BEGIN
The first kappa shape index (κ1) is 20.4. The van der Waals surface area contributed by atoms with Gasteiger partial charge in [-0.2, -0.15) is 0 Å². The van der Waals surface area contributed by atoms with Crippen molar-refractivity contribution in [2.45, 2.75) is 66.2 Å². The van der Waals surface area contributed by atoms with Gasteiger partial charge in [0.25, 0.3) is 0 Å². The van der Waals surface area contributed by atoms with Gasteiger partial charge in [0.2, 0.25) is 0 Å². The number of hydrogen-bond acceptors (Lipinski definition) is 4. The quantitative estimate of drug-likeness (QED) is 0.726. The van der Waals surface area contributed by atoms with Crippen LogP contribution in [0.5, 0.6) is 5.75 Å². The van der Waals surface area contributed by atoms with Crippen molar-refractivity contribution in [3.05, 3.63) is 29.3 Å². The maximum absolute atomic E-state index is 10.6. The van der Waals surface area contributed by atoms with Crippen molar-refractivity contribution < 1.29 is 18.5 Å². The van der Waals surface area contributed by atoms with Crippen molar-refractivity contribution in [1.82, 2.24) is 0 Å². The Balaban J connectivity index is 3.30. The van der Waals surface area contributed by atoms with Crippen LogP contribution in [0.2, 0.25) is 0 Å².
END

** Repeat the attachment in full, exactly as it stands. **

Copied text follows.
The first kappa shape index (κ1) is 20.4. The van der Waals surface area contributed by atoms with Gasteiger partial charge in [-0.2, -0.15) is 0 Å². The van der Waals surface area contributed by atoms with Crippen molar-refractivity contribution in [2.45, 2.75) is 66.2 Å². The van der Waals surface area contributed by atoms with Gasteiger partial charge in [0.25, 0.3) is 0 Å². The van der Waals surface area contributed by atoms with Gasteiger partial charge in [0.2, 0.25) is 0 Å². The number of hydrogen-bond acceptors (Lipinski definition) is 4. The quantitative estimate of drug-likeness (QED) is 0.726. The van der Waals surface area contributed by atoms with Crippen LogP contribution in [0.5, 0.6) is 5.75 Å². The van der Waals surface area contributed by atoms with Crippen molar-refractivity contribution in [3.05, 3.63) is 29.3 Å². The maximum absolute atomic E-state index is 10.6. The van der Waals surface area contributed by atoms with Crippen molar-refractivity contribution < 1.29 is 18.5 Å². The van der Waals surface area contributed by atoms with Crippen molar-refractivity contribution in [1.82, 2.24) is 0 Å². The Balaban J connectivity index is 3.30. The van der Waals surface area contributed by atoms with Crippen LogP contribution in [0.2, 0.25) is 0 Å².